Bev Perdue may have had a bad news week after her comments about suspending Congressional elections, but she doesn't appear to be suffering much political damage from it. We find Perdue trailing Pat McCrory this month by a 47-42 margin, only 1 point worse than the 45-41 deficit she faced last month. This is the second closest Perdue's been to McCrory in our monthly polling all year, behind only September.
Perdue's approval rating has slipped some, from 40/44 last month to now 37/51. 37% actually matches the second best approval we've found for her all year though- what the decline shows is that Perdue was not able to hang on to the bounce she got after voters gave her strong marks for her handling of Hurricane Irene. But her current numbers are in line with where they've been for most of the year and don't suggest that she was particularly hurt by the fall out from her comments last week.
Although it's good news for Perdue that her position hasn't deteriorated, she's obviously still not in great shape. Her biggest problem continues to be a lack of support from Democrats- her approval within her own party is just 59/26, and she's losing 21% of the Democratic vote to McCrory. She also trails McCrory 48-40 with independents but as a Democrat in North Carolina you can lose independents by that margin and win overall- but not if you're shedding more than 20% of the Democratic vote. That's where Perdue's going to need to improve to win reelection.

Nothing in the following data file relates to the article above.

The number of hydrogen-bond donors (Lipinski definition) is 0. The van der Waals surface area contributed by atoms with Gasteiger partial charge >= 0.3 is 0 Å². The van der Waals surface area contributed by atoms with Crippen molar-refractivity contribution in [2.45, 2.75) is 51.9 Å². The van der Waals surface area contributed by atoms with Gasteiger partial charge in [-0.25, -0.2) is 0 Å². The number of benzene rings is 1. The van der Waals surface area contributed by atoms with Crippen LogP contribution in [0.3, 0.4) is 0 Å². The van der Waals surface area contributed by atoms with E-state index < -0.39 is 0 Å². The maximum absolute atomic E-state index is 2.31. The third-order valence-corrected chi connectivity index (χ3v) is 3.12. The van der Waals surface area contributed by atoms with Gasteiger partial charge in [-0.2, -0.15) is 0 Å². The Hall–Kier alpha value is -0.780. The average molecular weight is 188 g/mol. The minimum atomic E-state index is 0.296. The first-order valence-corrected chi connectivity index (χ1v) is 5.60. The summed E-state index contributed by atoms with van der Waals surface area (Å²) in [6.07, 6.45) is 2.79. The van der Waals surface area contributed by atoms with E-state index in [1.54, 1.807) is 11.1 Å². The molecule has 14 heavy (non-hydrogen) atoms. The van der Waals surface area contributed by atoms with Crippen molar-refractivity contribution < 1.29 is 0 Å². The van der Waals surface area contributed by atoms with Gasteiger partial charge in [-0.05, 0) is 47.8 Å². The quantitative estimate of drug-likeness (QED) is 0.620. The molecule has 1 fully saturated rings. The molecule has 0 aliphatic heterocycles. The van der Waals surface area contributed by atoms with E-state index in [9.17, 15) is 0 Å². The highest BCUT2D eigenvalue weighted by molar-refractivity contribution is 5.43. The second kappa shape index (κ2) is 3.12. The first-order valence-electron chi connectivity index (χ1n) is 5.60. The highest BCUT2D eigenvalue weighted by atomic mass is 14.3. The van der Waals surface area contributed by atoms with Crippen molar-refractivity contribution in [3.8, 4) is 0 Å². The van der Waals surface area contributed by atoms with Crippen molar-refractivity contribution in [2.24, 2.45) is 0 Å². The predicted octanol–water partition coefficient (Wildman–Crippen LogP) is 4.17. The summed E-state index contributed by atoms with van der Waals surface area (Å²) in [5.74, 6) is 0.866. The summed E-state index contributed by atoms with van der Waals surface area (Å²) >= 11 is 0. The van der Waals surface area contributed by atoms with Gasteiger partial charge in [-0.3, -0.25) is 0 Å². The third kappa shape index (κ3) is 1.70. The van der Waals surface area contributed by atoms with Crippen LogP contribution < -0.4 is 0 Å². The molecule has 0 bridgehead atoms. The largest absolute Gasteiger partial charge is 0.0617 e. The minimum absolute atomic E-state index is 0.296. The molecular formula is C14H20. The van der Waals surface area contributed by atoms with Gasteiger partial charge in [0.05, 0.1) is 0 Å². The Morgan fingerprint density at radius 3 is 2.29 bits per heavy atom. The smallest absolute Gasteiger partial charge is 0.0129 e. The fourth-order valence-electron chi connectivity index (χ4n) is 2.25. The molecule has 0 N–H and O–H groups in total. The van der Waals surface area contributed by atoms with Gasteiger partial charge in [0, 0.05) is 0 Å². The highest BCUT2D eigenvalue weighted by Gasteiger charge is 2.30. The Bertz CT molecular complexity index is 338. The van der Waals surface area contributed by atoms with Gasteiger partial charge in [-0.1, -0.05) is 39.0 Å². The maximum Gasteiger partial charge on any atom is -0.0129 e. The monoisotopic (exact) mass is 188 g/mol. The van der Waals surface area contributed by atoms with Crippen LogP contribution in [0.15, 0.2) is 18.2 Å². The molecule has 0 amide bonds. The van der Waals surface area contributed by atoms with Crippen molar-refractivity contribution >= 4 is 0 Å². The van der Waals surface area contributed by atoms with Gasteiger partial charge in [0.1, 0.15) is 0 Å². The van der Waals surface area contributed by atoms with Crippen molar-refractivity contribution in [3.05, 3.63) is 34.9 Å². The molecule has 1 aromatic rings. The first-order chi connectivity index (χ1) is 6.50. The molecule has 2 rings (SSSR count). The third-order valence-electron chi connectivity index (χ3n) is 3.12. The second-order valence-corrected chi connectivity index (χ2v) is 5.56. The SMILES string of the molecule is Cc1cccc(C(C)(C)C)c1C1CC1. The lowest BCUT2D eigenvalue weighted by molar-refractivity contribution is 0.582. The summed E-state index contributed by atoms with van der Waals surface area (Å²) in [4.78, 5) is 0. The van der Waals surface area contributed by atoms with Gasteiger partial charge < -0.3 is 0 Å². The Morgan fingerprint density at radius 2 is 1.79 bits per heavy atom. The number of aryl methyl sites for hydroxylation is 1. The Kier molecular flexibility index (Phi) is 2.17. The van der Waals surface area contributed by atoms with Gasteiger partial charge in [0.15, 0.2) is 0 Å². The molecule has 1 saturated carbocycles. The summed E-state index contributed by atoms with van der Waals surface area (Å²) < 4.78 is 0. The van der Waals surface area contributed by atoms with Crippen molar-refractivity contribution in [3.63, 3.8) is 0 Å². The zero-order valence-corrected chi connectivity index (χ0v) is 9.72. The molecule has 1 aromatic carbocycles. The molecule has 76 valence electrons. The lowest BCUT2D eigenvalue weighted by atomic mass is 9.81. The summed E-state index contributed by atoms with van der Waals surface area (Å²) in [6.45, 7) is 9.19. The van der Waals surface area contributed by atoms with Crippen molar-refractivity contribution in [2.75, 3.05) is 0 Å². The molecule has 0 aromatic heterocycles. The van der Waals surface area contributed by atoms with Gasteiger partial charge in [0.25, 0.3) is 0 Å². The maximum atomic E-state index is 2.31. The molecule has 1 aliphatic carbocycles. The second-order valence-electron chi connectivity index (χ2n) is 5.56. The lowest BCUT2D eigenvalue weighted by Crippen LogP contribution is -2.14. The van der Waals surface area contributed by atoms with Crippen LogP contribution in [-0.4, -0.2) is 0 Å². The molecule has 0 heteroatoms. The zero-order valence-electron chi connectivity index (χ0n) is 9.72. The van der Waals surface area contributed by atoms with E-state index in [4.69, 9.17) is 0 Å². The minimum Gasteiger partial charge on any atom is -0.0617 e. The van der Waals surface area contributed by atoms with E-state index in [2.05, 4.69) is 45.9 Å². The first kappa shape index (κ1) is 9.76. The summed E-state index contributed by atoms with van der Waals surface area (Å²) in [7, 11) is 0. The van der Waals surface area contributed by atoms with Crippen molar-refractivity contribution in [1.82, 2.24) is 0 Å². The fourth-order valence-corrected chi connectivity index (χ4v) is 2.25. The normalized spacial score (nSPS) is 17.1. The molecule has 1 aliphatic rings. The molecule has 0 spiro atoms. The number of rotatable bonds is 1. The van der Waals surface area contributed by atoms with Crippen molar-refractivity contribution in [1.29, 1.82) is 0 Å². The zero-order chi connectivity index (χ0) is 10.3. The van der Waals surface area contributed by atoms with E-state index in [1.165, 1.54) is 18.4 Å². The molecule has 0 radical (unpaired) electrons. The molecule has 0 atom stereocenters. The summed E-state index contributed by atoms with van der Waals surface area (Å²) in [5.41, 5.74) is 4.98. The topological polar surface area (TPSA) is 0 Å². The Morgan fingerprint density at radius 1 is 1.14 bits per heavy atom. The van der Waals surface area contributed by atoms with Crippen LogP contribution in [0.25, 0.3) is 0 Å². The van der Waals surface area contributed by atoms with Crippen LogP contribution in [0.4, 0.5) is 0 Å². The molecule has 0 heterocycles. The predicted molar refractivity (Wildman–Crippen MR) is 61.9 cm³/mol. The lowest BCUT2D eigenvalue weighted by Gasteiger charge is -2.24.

One thing Perdue doesn't need to worry about at this point is losing a primary. She would lead State Representative Bill Faison, who made some noises about a challenge last month before walking back on them, by a 62-18 margin in a head to head with primary voters. Perdue doesn't appear to be particularly vulnerable with any individual segment of the Democratic electorate either- she gets 62% with 'very liberal' voters, 72% with 'somewhat liberal' ones, 61% with moderates, 59% with women, 67% with men, 58% with whites, 68% with blacks, 54% with young voters, and 68% with seniors. There aren't any major party constituencies pining for an alternative to Perdue.
Some people seem to think that if Perdue would just not run for a second term that Democrats would be able to easily maintain the Governor's office- not the case. Two of the most likely alternative Democratic nominees- Faison and Lieutenant Governor Walter Dalton- trail McCrory by much wider margins than Perdue. Faison would start down 45-30 and Dalton at a 46-32 deficit. Attorney General Roy Cooper and former UNC President Erskine Bowles would do a little better. Cooper trails McCrory by a 3 point margin at 42-39 and Bowles fights to a tie at 42%. But those folks really aren't doing that much better than Perdue given that they don't have the weight of 3 years governing the state during a tough economy on their backs.
Perdue's not popular and that's definitely a part of why she starts out at a disadvantage for reelection. But between Pat McCrory's strength as a candidate and the difficult political climate for Democrats due to Barack Obama's unpopularity, it's going to be very hard for any Dem to hold the Governor's office next year- dumping Perdue is not some sort of silver bullet solution to the party's problems.
Full results here